US | December 1998
An intriguing marriage, two children and a new attitude have warmed the cool beauty’s heart
By Nancy Collins | Photograph by Mark Seliger
And God created Michelle Pfeiffer: wife of TV magnate David E. Kelley, mother of Claudia Rose and John Henry, and presumed “ice princess” who has officially thawed out
Michelle Pfeiffer has lost her cool. Twenty short minutes ago, she breezed into one of the plush suites of Shutters on the Beach, a discreet, upscale hotel inSanta Monica,Calif.Having just wrapped a high-profile photo shoot—her makeup flawless—she cozied down into one of the room’s deep ivory couches. She was serenity incarnate. Not even the sun—streaming in through the suite’s sliding glass doors, illuminating a face that has seduced many audience—could resist her aura.
And then her fingers wandered over to the right side of her white jersey T-shirt and she felt it: the tag. It was there. It was blue and fraying. It was telling her that her shirt was on inside out. She let out a war whoop of surprise. “Oh, my God!” she screamed, then laughed as she leapt up and rushed into the adjoining bedroom to correct the sartorial offense.This is the Michelle Pfeiffer you don’t usually see when the cameras are rolling. Over the years, she has gained a reputation for being a cool, mysterious, seemingly melancholy beauty. It’s an image fueled by the eclectic roles she has chosen: the enigmatic Countess Olenska in The Age of Innocence, the repressed bar owner in Tequila Sunrise, the discontented chanteuse in The Fabulous Baker Boys, the much-abused secretary turned kinky Catwoman in Batman Returns, the angry daughter in A Thousand Acres.
Yet, Pfeiffer finds the public’s preconceived notion of her puzzling. “When people say I’m distant and aloof, I just don’t understand it,” she says, her head shaking, “because my feelings get hurt all the time. Every day.”
Musing about this misrepresentation, Pfeiffer, whose now-right-side-out-T-shirt is complemented by deep blue denims rolled in fat cuffs, kicks off her Japanese thongs and puts her feet back up on the sofa. Hardly the pose of an ice queen. “Actually, I’m forever naïve, always shocked and surprised at everything around me,” she says. “It doesn’t matter where you travel, who you meet, what you read, how sophisticated you are; there is an innate innocence that, if you have it, you never lose. I’m always expecting people to be good—and shocked at how bad they can be.”
Pfeiffer is a bit of a surprise herself these days. Famously shy, self-protective and skittish about talking to the press, the actress whom even her good friend Cher once described as “almost impossible to get close to” has not only loosened up but is warm and surprisingly funny. “I am more relaxed,” she says. “A lot of it is getting older; a lot of it is therapy; and a lot of it is my family.” Particularly her marriage, five years ago, to television’s most prolific writer-producer, David E. Kelley, 42, the Princeton-educated lawyer who created Picket Fences, Chicago Hope, The Practice and the most notorious working girl since Helen Gurley Brown, Ally McBeal (and who recently signed a $30 million writing-and-producing package with 20th Century Fox Television). “Our relationship is pretty constant,” says Pfeiffer. “It just gets better and better. I do find her still surprises me in really good ways.”
The “getting older” part happened in April 1997 when Pfeiffer turned 40. “How did I feel about it?” she says. “Not good.” She laughs. “Depends on the cinematographer I’m using. I loved my 30s, especially the second half. And it’s not normal for people to have to see their face all the time, to go through photo proofs and get out a magnifying glass to see how you look. Society is so much more unforgiving on women.”
From the outside, Pfeiffer’s life seems to have been a charmed affair. The supermarket checkout girl from blue-collar suburbanOrange County,Calif., decided one day while “some lady was bitching about her cantaloupes” that she wanted to become an actress—and then did so. And on her own terms, eschewing theHollywoodgame and winning on talent instead. And on determination and courage. “I had no interest in socializing that way,” she says of the industry fame mill of openings, premieres, parties and publicity. “That, coupled with an intense discomfort with crowds and being in the spotlight, kept me out of it. Perhaps if I didn’t have so much anxiety about it, I might have been pressured into being in the public eye even more.”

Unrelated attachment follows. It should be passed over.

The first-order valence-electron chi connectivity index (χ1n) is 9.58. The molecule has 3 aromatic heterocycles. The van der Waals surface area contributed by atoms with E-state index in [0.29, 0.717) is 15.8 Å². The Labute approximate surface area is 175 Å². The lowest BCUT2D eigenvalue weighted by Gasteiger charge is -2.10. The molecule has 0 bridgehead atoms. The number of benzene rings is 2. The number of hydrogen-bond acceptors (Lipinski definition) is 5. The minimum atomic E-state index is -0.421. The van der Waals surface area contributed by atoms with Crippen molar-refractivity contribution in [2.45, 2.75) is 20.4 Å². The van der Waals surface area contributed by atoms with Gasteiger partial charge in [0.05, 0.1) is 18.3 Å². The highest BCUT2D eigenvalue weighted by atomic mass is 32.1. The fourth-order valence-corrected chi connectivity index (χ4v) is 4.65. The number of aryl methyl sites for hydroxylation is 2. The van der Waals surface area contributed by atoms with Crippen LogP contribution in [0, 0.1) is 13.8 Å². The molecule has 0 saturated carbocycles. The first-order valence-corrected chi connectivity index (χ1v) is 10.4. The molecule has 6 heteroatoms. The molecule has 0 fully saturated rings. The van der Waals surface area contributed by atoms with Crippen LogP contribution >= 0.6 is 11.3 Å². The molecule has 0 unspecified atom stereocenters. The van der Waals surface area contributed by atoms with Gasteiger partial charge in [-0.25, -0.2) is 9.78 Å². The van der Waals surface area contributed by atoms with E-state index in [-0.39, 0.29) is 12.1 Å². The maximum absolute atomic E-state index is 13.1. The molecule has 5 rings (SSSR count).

Instead, Pfeiffer approached fame the old-fashioned way: by moving to Los Angeles and taking the requisite acting lessons, then slogging through a series of potentially ego-deflating projects (the short-lived 1979 series Delta House, 1982’s Grease 2), before plunging into the deep end (starring opposite Al Pacino in 1983’s Scarface and Jack Nicholson in 1987’s The Witches of Eastwick).
“People used to always tell me, ‘You’re so brave,’” Pfeiffer says. “But a lot of my bravery came out of naivete.
I just don’t know. I’d dive into situations—‘Oh, I want to do this!’—and then I’d think, oh, s—! I did that all the time; and because I have a sink-or-swim mentality, I always managed to swim. But at the end of the day, I lived a lot of my life in fear.”
She still does. Only, nowadays her fears are focused on something far more important than her career: her husband and their two children, 5-year-old Claudia Rose and 4-year-old John Henry.
Pfeiffer had been well on her way to becoming a mother before she even met Kelley. “I had spent more than a third of my life being independent and leading this narcissistic existence where everything was about me,” she says. “I couldn’t take it anymore.” In the spring of 1992, shortly after she split from her long-term boyfriend, actor Fisher Stevens, she began adoption proceedings for a biracial baby, Claudia Rose. “I specified that that was what I wanted,” says Pfeiffer. “I can’t really explain why.”
“I think she wanted to make sure that she adopted a child who was going to be hard to place,” surmises Pfeiffer’s sister, Dedee, 34, one of the stars of the WB series For Your Love. “When Claudia fell from heaven, she landed in the arms of a family who needed her, though none of us knew it at the time. When she came, all the family’s problems were suddenly gone; they just went away.”
“Having children opened me up,” says Pfeiffer, who took Claudia Rose home with her in 1993. “You shift your priorities, and all those protective instincts you have shift away from yourself onto your children. There isn’t any room to guard yourself. What I do have now that I never did before is a fear fro my own physical safety, the idea that my kids might be deprived of their mother. I used to jump on planes and never think about it. Now I do.”